Spring Budget

Jeremy Hunt delivering the Spring Budget

The UK government’s 2023 budget has just been announced, with Chancellor Jeremy Hunt outlining a range of measures aimed at boosting the economy and addressing key issues such as housing, healthcare and climate change. From increased funding for mental health services to new tax breaks for businesses, the budget includes a wide range of policies that will impact individuals and organizations across the country. In this blog post, we’ll take a closer look at some of the key highlights from the budget and explore what they could mean for disabled people.

In previous posts we have discussed the Energy Price Cap and what it means for disabled people who’s energy bills are often a lot higher than average. In an attempt to help those struggling with the cost of living crisis the Government has said it will help “with a £2,500 Energy Price Guarantee, one-off support and the uprating of benefits with inflation”.
(taken from: Spring Budget 2023 speech – GOV.UK (www.gov.uk))

One of the other significant policy changes seen in the Spring Budget was to change the Work Capability Assessment process. Rather than needing two assessments, individuals who already getting a particular component of  PIP  (Personal Independent Payment) would automatically qualify them for the additional support without additional assessment.

The charity Sense says they welcome the plans to get more disabled people into work, highlighted in today’s budget. However, in their twitter thread they said they were concerned by what this policy actually means and how will it affect individuals. They welcome the ‘long overdue’ decision to reconsider the Work Capability Assessment for those who are already in receipt of PIP.

In the announcement the Government has said it is going to introduce  a new voluntary employment scheme for disabled people, universal support, worth £4,000 for up to 50,000 people. And will introduce a 400m scheme to accelerate support for mental health and physical health to workers with health problems.

We asked The Disability Policy Centre who will be attending Disability Expo for a comment on the Government’s announcement. Here is what they had to say:  

“We welcome some of the measures in the Spring Budget, in particular the Chancellor’s drive to ‘break down barriers in the workplace’ for disabled people and people with long-term health conditions. As he noted, half of the current vacancies in the economy could be filled by disabled people who would like to work, but due to an inaccessible workplace, currently cannot. We agree with his statement that with flexible and remote working, there is no real reason why we cannot create a truly inclusive work environment for disabled people. We also welcome the fact that the Government has finally recognised that we have a welfare state that instills fear amongst disabled people, and ultimately hinders, not helps someone’s ability to seek meaningful work, should they wish. We also welcome the initial indication that is being given, that disabled people will not receive any sanctions, which was something that has been feared in recent days and weeks.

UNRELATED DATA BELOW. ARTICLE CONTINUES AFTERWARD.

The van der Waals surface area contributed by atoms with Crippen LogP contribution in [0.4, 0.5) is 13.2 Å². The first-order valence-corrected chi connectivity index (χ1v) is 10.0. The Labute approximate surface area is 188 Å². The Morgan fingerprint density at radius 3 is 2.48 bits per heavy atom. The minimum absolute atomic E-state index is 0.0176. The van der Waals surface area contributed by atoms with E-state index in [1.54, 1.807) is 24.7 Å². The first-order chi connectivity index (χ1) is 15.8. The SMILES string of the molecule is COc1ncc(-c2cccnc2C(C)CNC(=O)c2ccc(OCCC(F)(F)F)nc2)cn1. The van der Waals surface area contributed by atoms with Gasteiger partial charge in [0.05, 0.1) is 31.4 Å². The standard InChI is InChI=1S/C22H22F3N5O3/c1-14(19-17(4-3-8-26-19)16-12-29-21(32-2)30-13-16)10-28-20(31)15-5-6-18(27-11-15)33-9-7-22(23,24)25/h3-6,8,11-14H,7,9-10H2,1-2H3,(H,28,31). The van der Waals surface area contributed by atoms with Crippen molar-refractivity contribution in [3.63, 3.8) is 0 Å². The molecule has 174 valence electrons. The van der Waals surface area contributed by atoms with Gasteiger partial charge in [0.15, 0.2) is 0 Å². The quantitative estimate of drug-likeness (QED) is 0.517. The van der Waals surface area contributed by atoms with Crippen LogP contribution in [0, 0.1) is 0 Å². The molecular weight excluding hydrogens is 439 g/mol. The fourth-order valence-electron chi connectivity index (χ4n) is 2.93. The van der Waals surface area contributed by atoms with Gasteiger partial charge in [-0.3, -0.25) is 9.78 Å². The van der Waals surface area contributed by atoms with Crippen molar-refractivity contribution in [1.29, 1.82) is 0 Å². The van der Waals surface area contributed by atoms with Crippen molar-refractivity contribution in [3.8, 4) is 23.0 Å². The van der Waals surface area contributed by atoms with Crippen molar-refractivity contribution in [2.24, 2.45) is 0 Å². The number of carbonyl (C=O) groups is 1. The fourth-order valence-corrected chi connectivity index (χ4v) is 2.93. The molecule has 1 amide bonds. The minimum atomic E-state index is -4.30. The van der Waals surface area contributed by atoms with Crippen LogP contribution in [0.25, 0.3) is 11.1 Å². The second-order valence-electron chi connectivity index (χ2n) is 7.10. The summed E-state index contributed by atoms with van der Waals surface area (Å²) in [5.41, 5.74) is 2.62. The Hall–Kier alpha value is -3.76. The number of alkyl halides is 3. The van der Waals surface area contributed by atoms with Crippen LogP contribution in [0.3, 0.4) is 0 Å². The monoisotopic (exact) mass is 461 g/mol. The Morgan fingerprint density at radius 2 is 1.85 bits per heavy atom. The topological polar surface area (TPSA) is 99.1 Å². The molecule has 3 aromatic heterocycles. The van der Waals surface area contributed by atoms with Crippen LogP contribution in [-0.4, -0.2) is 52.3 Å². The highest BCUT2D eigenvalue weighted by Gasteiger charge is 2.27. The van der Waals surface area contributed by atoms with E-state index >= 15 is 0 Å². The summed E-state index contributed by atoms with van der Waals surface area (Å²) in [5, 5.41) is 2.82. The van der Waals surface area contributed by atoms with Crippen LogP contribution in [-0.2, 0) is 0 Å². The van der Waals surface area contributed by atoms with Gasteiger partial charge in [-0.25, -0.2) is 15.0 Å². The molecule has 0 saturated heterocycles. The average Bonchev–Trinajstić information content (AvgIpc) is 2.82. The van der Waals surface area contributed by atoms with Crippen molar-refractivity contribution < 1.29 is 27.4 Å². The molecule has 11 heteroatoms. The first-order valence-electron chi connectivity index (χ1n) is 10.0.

The Disability Policy Centre

The Chancellor spoke about a £3 million pilot expansion of the supported internship scheme for SEND pupils, which we look forward to seeing the progress of. There was also talk about increasing participation in Further and Higher Education. Disabled Students are under-represented in these sectors, and more likely to drop out than their peers. We would encourage the Government to include specific participation schemes for disabled students in these measures.

With energy bills, we welcome the fact that the Energy Price Guarantee will remain until July, but ultimately a long-term policy solution is needed for disabled people, who use much more energy on average, and therefore face higher costs, than non-disabled people. It is not fair that someone is financially worse off because of their disability, which is unfortunately the current economic climate that we live in today.

Ultimately, we welcome the efforts made to break down barriers for disabled people, and we look forward to monitoring progress.”

Attending the Disability Expo can provide a wealth of information and resources for people with disabilities. With a wide range of exhibitors, attendees can learn about the latest technology, products, and services designed specifically for their needs. In addition, the Expo offers opportunities to connect with advocacy organizations and support groups, as well as attend informative seminars and workshops. By attending the Disability Expo, individuals can gain valuable knowledge and tools that can help them live more independently and improve their quality of life. Don’t miss out on this fantastic opportunity to connect with others in the disability community and access vital information and resources.

Chandy Green
Chandy Green

Chandy is a disability and mental health campaigner with a passion for helping people know more about disability rights and how to be an ally for disabled people. He has a degree in social work and has just finished his MA in human rights. Chandy works with various organisations to help educate students in health, social care, and related professions to understand the social model of disability. As well as being our advocate, Chandy is heavily involved in the content creation for Social Media.

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